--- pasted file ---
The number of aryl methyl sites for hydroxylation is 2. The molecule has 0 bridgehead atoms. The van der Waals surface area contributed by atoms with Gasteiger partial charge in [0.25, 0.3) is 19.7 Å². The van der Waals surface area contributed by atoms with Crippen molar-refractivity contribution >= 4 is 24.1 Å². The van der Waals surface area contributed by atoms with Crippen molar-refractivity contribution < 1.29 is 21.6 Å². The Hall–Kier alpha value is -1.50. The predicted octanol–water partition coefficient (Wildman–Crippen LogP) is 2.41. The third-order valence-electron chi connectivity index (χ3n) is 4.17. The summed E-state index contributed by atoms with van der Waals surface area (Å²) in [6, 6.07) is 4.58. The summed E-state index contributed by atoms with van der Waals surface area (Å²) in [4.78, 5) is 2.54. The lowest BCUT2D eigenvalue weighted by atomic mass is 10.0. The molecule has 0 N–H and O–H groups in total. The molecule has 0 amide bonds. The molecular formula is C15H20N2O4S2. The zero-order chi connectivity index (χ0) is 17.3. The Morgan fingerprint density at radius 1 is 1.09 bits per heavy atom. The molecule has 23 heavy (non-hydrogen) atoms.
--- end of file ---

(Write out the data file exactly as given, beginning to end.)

The number of aryl methyl sites for hydroxylation is 2. The molecule has 0 bridgehead atoms. The van der Waals surface area contributed by atoms with Gasteiger partial charge in [0.25, 0.3) is 19.7 Å². The van der Waals surface area contributed by atoms with Crippen molar-refractivity contribution >= 4 is 24.1 Å². The van der Waals surface area contributed by atoms with Crippen molar-refractivity contribution < 1.29 is 21.6 Å². The Hall–Kier alpha value is -1.50. The predicted octanol–water partition coefficient (Wildman–Crippen LogP) is 2.41. The third-order valence-electron chi connectivity index (χ3n) is 4.17. The summed E-state index contributed by atoms with van der Waals surface area (Å²) in [6, 6.07) is 4.58. The summed E-state index contributed by atoms with van der Waals surface area (Å²) in [4.78, 5) is 2.54. The lowest BCUT2D eigenvalue weighted by atomic mass is 10.0. The molecule has 0 N–H and O–H groups in total. The molecule has 0 amide bonds. The molecular formula is C15H20N2O4S2. The zero-order chi connectivity index (χ0) is 17.3. The Morgan fingerprint density at radius 1 is 1.09 bits per heavy atom. The molecule has 23 heavy (non-hydrogen) atoms.